Loss of insulin signaling may contribute to atrial fibrillation and atrial electrical remodeling in type 1 diabetes

Iuliia Polina, Hailey J. Jansen, Tiesong Li, Motahareh Moghtadaei, Loryn J. Bohne, Yingjie Liu, Pooja Krishnaswamy, Emmanuel E. Egom, Darrell D. Belke, Sara A. Rafferty, Martin Ezeani, Anne M. Gillis, Robert A. Rose

Research output: Contribution to journalArticlepeer-review

4 Scopus citations

Abstract

Atrial fibrillation (AF) is prevalent in diabetes mellitus (DM); however, the basis for this is unknown. This study investigated AF susceptibility and atrial electrophysiology in type 1 diabetic Akita mice using in vivo intracardiac electrophysiology, high-resolution optical mapping in atrial preparations, and patch clamping in isolated atrial myocytes. qPCR and western blotting were used to assess ion channel expression. Akita mice were highly susceptible to AF in association with increased P-wave duration and slowed atrial conduction velocity. In a second model of type 1 DM, mice treated with streptozotocin (STZ) showed a similar increase in susceptibility to AF. Chronic insulin treatment reduced susceptibility and duration of AF and shortened P-wave duration in Akita mice. Atrial action potential (AP) morphology was altered in Akita mice due to a reduction in upstroke velocity and increases in AP duration. In Akita mice, atrial Na+ current (INa) and repolarizing K+ current (IK) carried by voltage gated K+ (Kv1.5) channels were reduced. The reduction in INa occurred in association with reduced expression of SCN5a and voltage gated Na+ (NaV1.5) channels as well as a shift in INa activation kinetics. Insulin potently and selectively increased INa in Akita mice without affecting IK. Chronic insulin treatment increased INa in association with increased expression of NaV1.5. Acute insulin also increased INa, although to a smaller extent, due to enhanced insulin signaling via phosphatidylinositol 3,4,5-triphosphate (PIP3). Our study reveals a critical, selective role for insulin in regulating atrial INa, which impacts susceptibility to AF in type 1 DM.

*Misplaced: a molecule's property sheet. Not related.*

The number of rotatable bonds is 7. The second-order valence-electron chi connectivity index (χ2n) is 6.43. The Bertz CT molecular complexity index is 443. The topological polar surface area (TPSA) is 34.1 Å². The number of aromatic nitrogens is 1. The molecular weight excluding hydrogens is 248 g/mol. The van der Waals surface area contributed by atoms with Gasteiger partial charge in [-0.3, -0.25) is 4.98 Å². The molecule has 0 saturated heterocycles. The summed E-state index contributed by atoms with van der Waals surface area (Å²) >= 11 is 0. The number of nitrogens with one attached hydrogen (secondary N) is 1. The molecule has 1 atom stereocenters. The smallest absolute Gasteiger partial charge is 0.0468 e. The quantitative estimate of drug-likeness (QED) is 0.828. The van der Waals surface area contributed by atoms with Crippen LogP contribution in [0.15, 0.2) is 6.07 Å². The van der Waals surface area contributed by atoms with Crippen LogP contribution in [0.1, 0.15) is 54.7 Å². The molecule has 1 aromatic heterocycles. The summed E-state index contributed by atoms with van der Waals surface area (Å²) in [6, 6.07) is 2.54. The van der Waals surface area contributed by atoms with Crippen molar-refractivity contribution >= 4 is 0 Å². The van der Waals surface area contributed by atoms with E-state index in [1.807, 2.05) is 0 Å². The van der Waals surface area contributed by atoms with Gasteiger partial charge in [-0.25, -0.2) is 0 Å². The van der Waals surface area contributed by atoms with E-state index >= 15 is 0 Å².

Original languageEnglish (US)
Pages (from-to)7990-8000
Number of pages11
JournalProceedings of the National Academy of Sciences of the United States of America
Volume117
Issue number14
DOIs
StatePublished - Apr 7 2020
Externally publishedYes

Bibliographical note

Funding Information:
ACKNOWLEDGMENTS. This work was supported by Canadian Institutes of Health Research Operating Grants MOP 142486 and PJT 166105 (to R.A.R.). H.J.J. was the recipient of a Nova Scotia Graduate Scholarship and a Dalhousie Medical Research Foundation MacDonald Graduate Scholarship and holds a Killam Postdoctoral Fellowship. L.J.B. holds a Libin Cardiovascular Institute of Alberta Graduate Studentship. Y.L. holds a Canadian Institutes of Health Research Postdoctoral Fellowship. E.E.E. held a Heart and Stroke Foundation of Canada Fellowship. R.A.R. held a New Investigator Award from the Heart and Stroke Foundation of Canada.

Funding Information:
ACKNOWLEDGMENTS. This work was supported by Canadian Institutes of Health Research Operating Grants MOP 142486 and PJT 166105 (to R.A.R.). H.J.J. was the recipient of a Nova Scotia Graduate Scholarship and a Dal-housie Medical Research Foundation MacDonald Graduate Scholarship and holds a Killam Postdoctoral Fellowship. L.J.B. holds a Libin Cardiovascular Institute of Alberta Graduate Studentship. Y.L. holds a Canadian Institutes of Health Research Postdoctoral Fellowship. E.E.E. held a Heart and Stroke Foundation of Canada Fellowship. R.A.R. held a New Investigator Award from the Heart and Stroke Foundation of Canada.

Publisher Copyright:
© 2020 National Academy of Sciences. All rights reserved.

Keywords

  • Action potential
  • Atrial fibrillation
  • Diabetes mellitus
  • Na current
  • Phosphoinositide 3-kinase

PubMed: MeSH publication types

  • Journal Article
  • Research Support, Non-U.S. Gov't

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